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Congress leaves town without dealing with key municipal issues.

Congress left town for nearly a month last week with no final action on any of the priorities of the nation's cities and towns. When Congress returns after Labor Day, it will have less than 17 days until its scheduled adjournment to complete action on key issues affecting every American community and every local taxpayer.

Nearly four months after the rage, frustration, and alienation in Los Angeles led to some of the most violent civil disturbances of the century, the administration and Congress have agreed to a massive, $24 billion Russian bailout (See Russian Bailout Advances), but no short term, much less long term, comprehensive response for America's communities.

For the nation's municipal leaders, key issues of budget priorities, drugs and crime, mandates, housing and community development, expired municipal tax priorities, control of cable monopolies, families and children, and environmental programs all remain unresolved. Unless the President and Congress agree to positive action in the short time remaining, cities and towns will confront even more expensive, unfunded federal mandates, but with far less resources next year.

The Senate recessed part way through debate and action on its version of the Urban Aid bill (See related Urban Aid story)--and after agreeing to a major change to help more than 100 more cities and towns. The fate of the bill was thrown in doubt, however, by a Presidential veto threat.

Before taking up the massive tax-urban aid bill, the Senate was forced to drop action on the defense bill, which would propose the most significant changes in national security in more than a quarter of a century, after Sen. Malcolm Wallop (R-Wyo) objected to a vote to cut the federal deficit by reducing funding for Star Wars. The fate of the defense bill, which includes nearly $2 billion in economic conversion assistance to help the nation's communities adjust to the post-Cold War, is in doubt.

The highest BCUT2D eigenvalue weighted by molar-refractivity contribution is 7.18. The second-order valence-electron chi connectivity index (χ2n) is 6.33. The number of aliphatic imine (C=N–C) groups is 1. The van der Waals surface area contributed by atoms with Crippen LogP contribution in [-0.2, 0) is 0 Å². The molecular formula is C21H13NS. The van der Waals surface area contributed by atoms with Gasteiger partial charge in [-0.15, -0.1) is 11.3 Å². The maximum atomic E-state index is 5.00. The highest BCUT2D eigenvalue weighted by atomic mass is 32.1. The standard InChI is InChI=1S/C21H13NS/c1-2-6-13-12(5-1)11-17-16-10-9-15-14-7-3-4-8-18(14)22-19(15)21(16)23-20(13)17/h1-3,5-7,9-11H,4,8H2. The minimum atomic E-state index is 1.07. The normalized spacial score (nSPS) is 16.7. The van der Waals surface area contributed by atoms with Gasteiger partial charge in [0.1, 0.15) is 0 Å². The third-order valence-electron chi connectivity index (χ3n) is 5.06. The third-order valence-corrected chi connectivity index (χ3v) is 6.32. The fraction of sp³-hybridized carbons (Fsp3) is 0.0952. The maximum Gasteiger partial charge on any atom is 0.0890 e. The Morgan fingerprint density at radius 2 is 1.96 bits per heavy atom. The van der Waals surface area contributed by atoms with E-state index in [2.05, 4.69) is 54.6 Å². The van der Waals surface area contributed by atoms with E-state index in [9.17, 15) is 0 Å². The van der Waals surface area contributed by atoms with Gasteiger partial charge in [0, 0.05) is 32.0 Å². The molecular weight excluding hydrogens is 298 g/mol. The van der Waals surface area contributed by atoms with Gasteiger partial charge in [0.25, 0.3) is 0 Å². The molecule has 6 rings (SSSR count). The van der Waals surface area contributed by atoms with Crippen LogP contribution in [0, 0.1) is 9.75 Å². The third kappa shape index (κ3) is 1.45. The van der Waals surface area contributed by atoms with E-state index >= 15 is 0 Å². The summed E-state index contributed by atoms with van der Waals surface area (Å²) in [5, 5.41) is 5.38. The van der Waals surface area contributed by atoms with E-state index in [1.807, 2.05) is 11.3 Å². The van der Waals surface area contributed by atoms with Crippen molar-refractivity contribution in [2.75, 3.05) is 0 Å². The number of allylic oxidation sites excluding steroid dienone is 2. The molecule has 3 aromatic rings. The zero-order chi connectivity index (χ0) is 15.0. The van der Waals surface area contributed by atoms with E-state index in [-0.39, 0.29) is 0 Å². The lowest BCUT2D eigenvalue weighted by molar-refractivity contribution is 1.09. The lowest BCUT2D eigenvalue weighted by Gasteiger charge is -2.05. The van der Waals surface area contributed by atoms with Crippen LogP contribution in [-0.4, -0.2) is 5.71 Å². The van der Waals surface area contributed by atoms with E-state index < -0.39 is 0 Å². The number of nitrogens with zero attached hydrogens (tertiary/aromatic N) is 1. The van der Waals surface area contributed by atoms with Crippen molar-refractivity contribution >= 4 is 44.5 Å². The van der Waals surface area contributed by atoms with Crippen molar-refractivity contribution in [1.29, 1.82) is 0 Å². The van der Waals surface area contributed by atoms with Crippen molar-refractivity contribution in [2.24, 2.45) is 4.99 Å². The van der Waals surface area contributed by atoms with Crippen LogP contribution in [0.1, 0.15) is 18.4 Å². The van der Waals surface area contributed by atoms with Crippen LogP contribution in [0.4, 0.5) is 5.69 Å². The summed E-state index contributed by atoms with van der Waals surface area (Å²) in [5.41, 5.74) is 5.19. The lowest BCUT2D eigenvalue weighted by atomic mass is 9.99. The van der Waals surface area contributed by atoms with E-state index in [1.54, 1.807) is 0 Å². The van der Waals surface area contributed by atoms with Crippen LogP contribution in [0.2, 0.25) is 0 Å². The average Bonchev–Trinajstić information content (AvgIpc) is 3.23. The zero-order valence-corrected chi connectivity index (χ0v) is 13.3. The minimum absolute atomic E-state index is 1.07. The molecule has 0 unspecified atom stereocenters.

The decisions the President and Congress make or fail to make in September will set the course for 1993. The choices or inability to make choices will impact every community.


The highest priority of the nation's municipal leaders this year was to change the 1990 budget agreement to reflect the end of the Cold War, to reduce record federal deficits, and to redefine national security from military to economic security to all Americans.

The federal deficit will set still another new record this year--in excess of $300 billion, and is projected to be even higher next year. Earlier this year, the House and Senate refused to agree to changes to permit a portion of defense or foreign aid savings to be used for domestic priorities. But last month, the House of Representatives voted to breach the agreement and break down the agreement's firewalls between foreign aid and domestic spending by taking $400 million in foreign aid savings and using the funds to increase investment in public infrastructure. In addition, House Majority Leader Richard Gephardt (D-Mo.) successfully negotiated an agreement with the administration to use defense savings to pay for economic and community development block grant assistance to enterprise zone cities as part of the House version of the Urban Aid bill, HR 11.

Neither the transportation funding bill nor the Urban Aid bill has been completed yet, and both face continued negotiations and threatened vetoes. Without the changes proposed by the House, the federal government next year will spend more on foreign aid than reinvestment in the nation's cities and towns.

Drugs and Crime

Anti-drug and crime legislation, a critical issue to every community, remains stalled in the Senate after nearly a year in the face of White House objections. The outlook for any direct anti-drug assistance or federal legislation to control violent weapons on city streets is dim.


While a number of members of Congress have proposed anti-mandate bills, there has been no action, nor any likelihood of positive action on comprehensive legislation to compensate cities for unfunded federal mandates. City leaders did score a major victory in overturning a proposed mandate in the last two weeks when first the House and then the Senate rejected a proposal to require every local government to provide a property tax information report to every local taxpayers and the IRS.

Meanwhile administration efforts to reduce the cost of Fair Labor Standards mandates remain stalled, and cities and towns face a $1 trillion EPA stormwater mandate on October 1 unless the administration and Congress act before that date. The House and Senate are both working on bills which would impose new, unfunded mandates on lead removal, as well as bills to impose OSHA unfunded mandates on all localities. A group of Senators has been negotiating a package of mandate reductions on stormwater and drinking water as part of the 1993 HUD-EPA funding bill--but those negotiations broke down before the Senate recessed.